Thursday, May 2, 2019

The unwitting creator of Mutually Assured Destruction?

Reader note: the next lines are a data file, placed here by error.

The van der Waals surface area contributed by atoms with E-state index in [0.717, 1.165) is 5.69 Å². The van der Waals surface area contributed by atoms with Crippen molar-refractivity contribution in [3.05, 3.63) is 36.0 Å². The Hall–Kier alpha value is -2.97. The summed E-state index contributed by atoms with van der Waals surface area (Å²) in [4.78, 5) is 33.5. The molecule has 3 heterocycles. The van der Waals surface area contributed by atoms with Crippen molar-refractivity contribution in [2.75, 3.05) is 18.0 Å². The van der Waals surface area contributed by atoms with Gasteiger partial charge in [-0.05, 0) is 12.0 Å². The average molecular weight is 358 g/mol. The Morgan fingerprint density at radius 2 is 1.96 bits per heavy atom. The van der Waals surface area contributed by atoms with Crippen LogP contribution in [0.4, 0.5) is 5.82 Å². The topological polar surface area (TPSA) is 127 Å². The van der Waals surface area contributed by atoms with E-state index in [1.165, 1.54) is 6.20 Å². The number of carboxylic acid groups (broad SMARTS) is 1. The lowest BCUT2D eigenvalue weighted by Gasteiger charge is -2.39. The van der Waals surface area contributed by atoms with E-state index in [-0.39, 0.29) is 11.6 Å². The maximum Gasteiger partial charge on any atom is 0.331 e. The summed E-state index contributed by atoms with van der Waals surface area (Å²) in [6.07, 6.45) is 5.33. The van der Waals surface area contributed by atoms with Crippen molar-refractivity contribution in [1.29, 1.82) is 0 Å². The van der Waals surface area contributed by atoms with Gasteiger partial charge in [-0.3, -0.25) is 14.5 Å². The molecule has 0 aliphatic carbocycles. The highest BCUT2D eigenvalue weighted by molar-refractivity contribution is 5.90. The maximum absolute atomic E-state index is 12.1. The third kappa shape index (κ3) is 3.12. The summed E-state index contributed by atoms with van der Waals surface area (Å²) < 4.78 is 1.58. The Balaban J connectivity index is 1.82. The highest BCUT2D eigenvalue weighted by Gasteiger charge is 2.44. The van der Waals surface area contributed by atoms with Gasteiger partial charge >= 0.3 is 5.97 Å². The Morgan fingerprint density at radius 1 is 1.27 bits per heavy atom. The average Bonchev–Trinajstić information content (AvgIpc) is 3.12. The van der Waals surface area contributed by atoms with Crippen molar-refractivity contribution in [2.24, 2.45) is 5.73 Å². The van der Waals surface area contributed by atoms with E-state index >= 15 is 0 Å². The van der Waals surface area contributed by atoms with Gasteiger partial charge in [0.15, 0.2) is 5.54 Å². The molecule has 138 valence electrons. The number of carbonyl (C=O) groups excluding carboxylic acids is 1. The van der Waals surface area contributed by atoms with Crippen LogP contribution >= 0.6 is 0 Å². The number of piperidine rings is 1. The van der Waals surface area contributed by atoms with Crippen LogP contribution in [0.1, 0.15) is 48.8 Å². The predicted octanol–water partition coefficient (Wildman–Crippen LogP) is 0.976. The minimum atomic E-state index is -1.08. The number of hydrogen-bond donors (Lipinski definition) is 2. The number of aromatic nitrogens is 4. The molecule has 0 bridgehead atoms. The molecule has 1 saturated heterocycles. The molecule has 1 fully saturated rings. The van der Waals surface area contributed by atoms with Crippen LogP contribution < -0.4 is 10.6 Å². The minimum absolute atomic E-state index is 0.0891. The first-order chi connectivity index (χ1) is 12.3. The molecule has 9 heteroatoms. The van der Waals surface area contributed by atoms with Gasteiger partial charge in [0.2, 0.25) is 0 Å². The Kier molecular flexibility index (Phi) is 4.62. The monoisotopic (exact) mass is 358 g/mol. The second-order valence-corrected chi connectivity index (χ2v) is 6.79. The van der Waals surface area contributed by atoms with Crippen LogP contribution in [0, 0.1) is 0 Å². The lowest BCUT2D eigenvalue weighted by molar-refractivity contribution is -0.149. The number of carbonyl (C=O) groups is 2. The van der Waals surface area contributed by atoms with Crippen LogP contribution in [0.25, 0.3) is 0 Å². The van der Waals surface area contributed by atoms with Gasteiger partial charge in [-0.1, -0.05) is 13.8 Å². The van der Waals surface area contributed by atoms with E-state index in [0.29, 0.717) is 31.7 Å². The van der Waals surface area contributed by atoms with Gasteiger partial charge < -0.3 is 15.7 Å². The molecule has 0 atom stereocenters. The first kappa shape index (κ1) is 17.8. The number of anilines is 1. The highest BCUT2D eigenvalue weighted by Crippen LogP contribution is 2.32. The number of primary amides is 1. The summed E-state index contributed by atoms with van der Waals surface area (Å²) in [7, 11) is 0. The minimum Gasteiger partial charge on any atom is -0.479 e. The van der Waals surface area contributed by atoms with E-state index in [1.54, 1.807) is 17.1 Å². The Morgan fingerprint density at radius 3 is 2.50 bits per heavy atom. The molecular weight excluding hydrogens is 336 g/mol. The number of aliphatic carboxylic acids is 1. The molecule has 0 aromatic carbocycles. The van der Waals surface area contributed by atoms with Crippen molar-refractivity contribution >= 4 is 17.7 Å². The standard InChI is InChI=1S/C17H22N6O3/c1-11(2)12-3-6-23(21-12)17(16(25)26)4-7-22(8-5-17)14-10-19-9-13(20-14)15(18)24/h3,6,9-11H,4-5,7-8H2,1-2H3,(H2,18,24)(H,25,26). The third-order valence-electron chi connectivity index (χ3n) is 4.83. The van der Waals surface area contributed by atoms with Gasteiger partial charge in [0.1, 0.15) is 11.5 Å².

Red Joan, directed by Trevor Nunn and opening this weekend at the Birmingham Theatre 8 and Main Art Theatre, is based on the true story of a woman, in old age, unmasked as a British spy during the Second World War. Judi Dench plays the elderly Joan Stanley (based on the real Melita Norwood through the novel of Jennie Rooney). It’s an interesting story, and one I’d never heard of, and yet, for me, still raises philosophical or moral issues, though the film’s conclusion makes it seem all is settled. Joan was a research scientist in physics during WW II and seconded to a top-secret lab developing a British nuclear bomb. While there she befriends a campus agitator, Leo (Tom Hughes) who asks her to transfer information to the Russians, who also seek the bomb. Young Joan (Sophie Cookson) is appalled by the request. But after she sees the results of the bombings of Hiroshima and Nagasaki decides, using a miniature camera, to convey diagrams and other information to the Soviets. She maintains her patriotism but thought that giving another country such information would create a worldwide power balance, which in fact became popularly known as Mutually Assured Destruction (MAD). “I was fighting for the living,” she maintains. And upon arrest 40 years later she tells a news conference that ensuring an enemy had the bomb was principled, “because only that way could the horror of another world war be averted.” That is farsighted thinking indeed and how at the time could she have been so sure her actions would result in no future nuclear war? But her intuition proved correct, incredibly so.  MAD became the overriding policy as the West and Communist East Bloc maintained a standoff for 50 years. In that sense Joan Stanley or Melita Norwood should be credited. But it is also extremely ironic that the film and the book and presumably much British popular opinion would applaud this would-be heroine while the philosophy of MAD, writ large by the top echelons of government and Realpolitik, be mocked for decades by, among others, the peace movement. And what if her spying had resulted in a new nuclear war? It just turned out she was kind of lucky. In the film, Dench as the older Joan has a smaller part, the weight of the character is carried by Cookson as the younger Joan, and she is strikingly good. From performing in close-up and in intimate settings with Leo and her then boss, Professor Max Davis (Stephen Campbell Moore), to the kind of nervous quirkiness as she attempts to deceive authorities while carrying out her spying. And unlike many other films with a young and older character version, both Dench and Cookson’s characters have similar looks and facial features. Also, the sets and costumes are well done. In many period movies there’s usually something about wardrobe that’s off, but here authenticity prevails quite well.

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